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SIM Samples Investigation by Statistical Methods
Published May 11, 2003

The assessment of the present condition of the soil is very important, because the accession of the number of the European Union members is in the near future. This can be the base of the modern agrarian environmental management programme. The assessment must be objective, detailed and analyse the processes in the soil.
Respecting the above ...causes was decided to create an Environmental Information Monitoring System. This system consists of more parts. One of them is the Soil Information Monitoring System (SIM). This system started to work in 1992.
This system has two functions. Creating and actuation is obligatory from the international contracts, on the other hand the public SIM has very important role in the conservation of the soil.
The SIM territorial measuring grid consists of 1236 measuring points. These points are representatives. The distributions of the points by the types of soil attend the variety of the types of soil of the country.
The investigated elements in 6 types of soil were in our experiment (the group of scandium and the lanthanide series elements). There are 6 elements above the detection limit (Gadolinium, Neodymium, Praseodymium, Scandium, Samarium, Yttrium).
The Neodymium concentration is 2 times higher than the content of Gadolinium and Yttrium.
The Neodymium concentration is 4 times higher than the content of Praseodymium, Scandium and Samarium.
In the case of Dysprosium, Europium, Lutetium, Terbium, Ytterbium the concentrations were below 1 mg/kg.

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Investigation of Chromium(III)-Picolinate Adsorption on Some Soil Types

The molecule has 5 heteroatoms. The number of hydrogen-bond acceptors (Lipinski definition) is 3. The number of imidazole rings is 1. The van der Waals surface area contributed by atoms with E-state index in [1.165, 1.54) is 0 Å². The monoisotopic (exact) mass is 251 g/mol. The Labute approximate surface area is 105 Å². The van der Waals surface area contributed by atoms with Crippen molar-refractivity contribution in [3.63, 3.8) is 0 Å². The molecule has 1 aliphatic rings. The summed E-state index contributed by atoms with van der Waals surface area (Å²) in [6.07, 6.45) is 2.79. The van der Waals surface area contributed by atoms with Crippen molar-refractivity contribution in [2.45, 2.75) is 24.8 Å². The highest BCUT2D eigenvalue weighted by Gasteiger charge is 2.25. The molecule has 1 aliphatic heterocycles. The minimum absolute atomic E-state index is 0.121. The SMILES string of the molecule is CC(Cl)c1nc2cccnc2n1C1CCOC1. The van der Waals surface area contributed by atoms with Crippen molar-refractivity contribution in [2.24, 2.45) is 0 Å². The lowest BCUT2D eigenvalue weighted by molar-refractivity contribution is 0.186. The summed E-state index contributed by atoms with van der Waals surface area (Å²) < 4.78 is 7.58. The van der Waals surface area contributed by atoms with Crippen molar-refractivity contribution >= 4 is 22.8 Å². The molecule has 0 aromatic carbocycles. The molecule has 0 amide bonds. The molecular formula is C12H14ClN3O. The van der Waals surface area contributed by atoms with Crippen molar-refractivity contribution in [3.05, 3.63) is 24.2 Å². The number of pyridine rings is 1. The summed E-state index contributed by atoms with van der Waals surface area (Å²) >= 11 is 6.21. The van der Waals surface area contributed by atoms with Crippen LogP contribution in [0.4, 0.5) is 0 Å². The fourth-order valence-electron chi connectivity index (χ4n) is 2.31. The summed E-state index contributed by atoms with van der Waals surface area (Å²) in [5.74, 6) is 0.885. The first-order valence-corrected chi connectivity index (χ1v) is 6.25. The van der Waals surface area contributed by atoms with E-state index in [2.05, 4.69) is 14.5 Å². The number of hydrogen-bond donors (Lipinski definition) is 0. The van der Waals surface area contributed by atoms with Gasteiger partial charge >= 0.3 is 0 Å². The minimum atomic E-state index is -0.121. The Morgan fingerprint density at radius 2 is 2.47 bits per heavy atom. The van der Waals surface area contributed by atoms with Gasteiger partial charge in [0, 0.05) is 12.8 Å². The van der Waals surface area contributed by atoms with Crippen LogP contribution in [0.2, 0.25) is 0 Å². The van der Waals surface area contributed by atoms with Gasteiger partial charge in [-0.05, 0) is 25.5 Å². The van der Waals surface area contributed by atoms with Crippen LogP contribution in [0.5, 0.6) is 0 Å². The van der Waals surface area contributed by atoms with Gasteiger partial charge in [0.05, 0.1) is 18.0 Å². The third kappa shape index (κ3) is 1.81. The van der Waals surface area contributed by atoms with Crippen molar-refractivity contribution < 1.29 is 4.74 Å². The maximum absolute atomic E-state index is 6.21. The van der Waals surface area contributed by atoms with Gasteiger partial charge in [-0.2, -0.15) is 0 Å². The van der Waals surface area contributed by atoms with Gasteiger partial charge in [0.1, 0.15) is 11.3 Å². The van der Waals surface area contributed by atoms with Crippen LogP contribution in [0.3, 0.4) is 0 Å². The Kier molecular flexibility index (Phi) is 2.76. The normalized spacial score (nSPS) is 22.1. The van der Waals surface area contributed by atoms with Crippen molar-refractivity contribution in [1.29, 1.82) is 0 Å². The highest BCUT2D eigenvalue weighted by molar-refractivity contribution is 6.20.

Published May 11, 2003

In the experiment adsorption characteristics of different soil types (humic sand, meadow soil, leached chernozem and meadow solonec) was examined on the basis of adsorption isotherms for Cr(III)-picolinate. The Langmuir equation was used to describe the isotherms by which the amounts of metal ions actually and maximally adsorbed by the soils determined concerning the given complex. A comparison was made among the organically bound Cr(III)-picolinate, an inorganic Cr(III) compound and a Cr(VI) form examined in a previous study. Based on the adsorption isotherms, adsorption capacity of the Cr(III)-picolinate was found 20 times smaller on sandy soil and 50 times smaller on the chernozem comparing to that of the inorganic Cr(III)-chloride, thus, the bio-availability of the chromium for the plants is 20 and 50 times higher in case of the given soil types. For the well-known toxic Cr(VI)-form, the adsorption was 2 times higher in case of sandy soil and 5 times higher for chernozem than in case of the organic Cr(III)-complex compound.

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